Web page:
Here are some shots from our friend Larry Bell and his most recent trip with Ya’lla Tours.
One of the most popular experiences included in our Christian tours of Israel is the boat ride on the Sea of Galilee.
The Sea of Galilee is actually a large freshwater lake, 13 miles long and 8 miles across, better known in Israel as Kinneret, Gennesaret or Lake Tiberias. The lake feeds the Dead Sea, via the Jordan River, and, at roughly 700 feet below sea level, it’s the 2nd lowest lake on the planet, after the Dead Sea. It’s located in the Galilee region in northern Israel.
During a period of severe drought in 1986, the lake receded significantly, revealing the remains of an ancient boat buried in the sediment. The boat was excavated and dated to the 1st century, the time of Jesus. The boat is now housed in a small museum at Kibbutz Ginosar on the western shore of the lake. Close replicas of the boat take passengers on the lake past Christian sites, such as Tabgha (site of the multiplication of the loaves and fishes) and Capernaum (the headquarters of Jesus’ ministry), and stop to visit the remains of the ancient boat.
For Christians, the lake and its surroundings are significant as the area where much of Jesus’ ministry and many of his miracles took place. Four of Jesus’ disciples were fishermen on the Sea of Galilee, the brothers Simon Peter and Andrew and the brothers James and John.
One day, after hours of pulling up empty nets, the four fishermen had just pulled into shore. (Andrew was already a disciple of Jesus, the first, but he hadn’t yet convinced the others.) Jesus approached and asked Peter to take him out on the lake a little way so that he could better address the crowd that had gathered to hear his teaching. Later, after the crowd had dispersed, Jesus asked Peter to move into deep water and cast out his nets. Peter thought this would be a waste of time, based on his experience earlier in the day, but out of respect, he did as Jesus asked. When the nets were pulled in, they were so heavy with fish the boat couldn’t hold them all. James and John came to help and their boat was also filled to the brim with fish. Jesus gained three more disciples that day.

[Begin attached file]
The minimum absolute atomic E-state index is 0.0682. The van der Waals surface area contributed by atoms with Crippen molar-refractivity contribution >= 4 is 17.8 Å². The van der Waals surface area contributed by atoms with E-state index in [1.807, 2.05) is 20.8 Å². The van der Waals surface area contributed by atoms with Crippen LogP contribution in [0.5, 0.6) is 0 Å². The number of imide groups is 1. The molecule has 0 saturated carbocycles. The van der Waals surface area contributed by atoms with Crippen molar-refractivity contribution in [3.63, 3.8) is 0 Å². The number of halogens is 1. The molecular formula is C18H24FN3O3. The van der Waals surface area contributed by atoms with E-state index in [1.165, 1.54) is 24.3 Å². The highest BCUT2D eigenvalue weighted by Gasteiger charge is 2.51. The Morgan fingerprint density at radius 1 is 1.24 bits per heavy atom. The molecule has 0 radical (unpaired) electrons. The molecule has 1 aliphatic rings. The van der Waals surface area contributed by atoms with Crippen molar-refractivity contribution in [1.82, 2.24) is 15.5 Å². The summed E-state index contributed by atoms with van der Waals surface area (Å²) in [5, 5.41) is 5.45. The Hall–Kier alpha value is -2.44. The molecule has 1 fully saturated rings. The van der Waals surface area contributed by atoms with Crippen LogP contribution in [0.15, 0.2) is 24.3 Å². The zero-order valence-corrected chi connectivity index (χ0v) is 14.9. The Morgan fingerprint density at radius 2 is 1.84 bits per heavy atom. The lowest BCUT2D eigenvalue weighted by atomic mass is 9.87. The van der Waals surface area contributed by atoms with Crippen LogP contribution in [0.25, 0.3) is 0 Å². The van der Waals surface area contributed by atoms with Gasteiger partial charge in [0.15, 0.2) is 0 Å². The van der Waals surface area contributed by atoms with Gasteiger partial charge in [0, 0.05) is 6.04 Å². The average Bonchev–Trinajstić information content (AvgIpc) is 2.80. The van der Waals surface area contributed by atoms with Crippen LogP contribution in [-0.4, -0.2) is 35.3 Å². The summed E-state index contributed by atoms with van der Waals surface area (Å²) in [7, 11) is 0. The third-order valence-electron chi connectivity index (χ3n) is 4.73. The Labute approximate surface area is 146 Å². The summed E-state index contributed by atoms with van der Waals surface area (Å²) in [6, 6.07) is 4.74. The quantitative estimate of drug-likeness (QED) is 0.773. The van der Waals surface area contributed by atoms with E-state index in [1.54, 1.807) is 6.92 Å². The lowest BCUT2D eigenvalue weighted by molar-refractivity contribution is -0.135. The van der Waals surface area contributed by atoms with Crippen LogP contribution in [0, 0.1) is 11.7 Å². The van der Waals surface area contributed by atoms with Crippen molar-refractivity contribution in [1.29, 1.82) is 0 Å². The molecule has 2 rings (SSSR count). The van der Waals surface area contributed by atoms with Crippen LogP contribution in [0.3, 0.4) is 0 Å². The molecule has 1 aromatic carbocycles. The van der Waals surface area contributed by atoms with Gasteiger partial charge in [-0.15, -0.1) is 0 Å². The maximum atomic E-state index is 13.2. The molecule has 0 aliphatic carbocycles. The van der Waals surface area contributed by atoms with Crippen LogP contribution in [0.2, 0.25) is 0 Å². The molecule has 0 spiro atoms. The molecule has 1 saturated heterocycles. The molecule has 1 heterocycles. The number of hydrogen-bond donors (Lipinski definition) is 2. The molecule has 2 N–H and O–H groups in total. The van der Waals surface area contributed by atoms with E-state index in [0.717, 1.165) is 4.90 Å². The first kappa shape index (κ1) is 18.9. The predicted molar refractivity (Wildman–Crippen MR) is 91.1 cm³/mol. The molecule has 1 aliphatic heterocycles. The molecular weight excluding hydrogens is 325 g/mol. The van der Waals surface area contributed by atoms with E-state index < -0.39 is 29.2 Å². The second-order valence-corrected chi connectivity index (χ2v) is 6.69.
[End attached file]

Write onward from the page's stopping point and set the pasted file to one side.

Later in his ministry, Jesus had spent a long day preaching to a large crowd near the lake and needed to rest. While he and his disciples sailed to a quiet spot on the opposite shore, Jesus took a nap. When they reached the middle of the lake, a nasty squall rose up, bad enough to terrify the experienced fishermen on board. Jesus slept peacefully through the waves crashing on the deck and the pitching and rolling of the boat, until the disciples woke him, certain they were about to die. He told the storm to simmer down, which it promptly did, expressed his disappointment in his disciples’ lack of faith, and resumed his nap.
I could go on and on about Jesus and the Sea of Galilee, but I’ll save some stories for future posts.
The city of Tiberias on the western shore of the lake makes a good hub for visiting the area. For privately escorted Christian tours that include a boat ride on the Sea of Galilee and a visit to the ancient boat at Ginosar look here and here.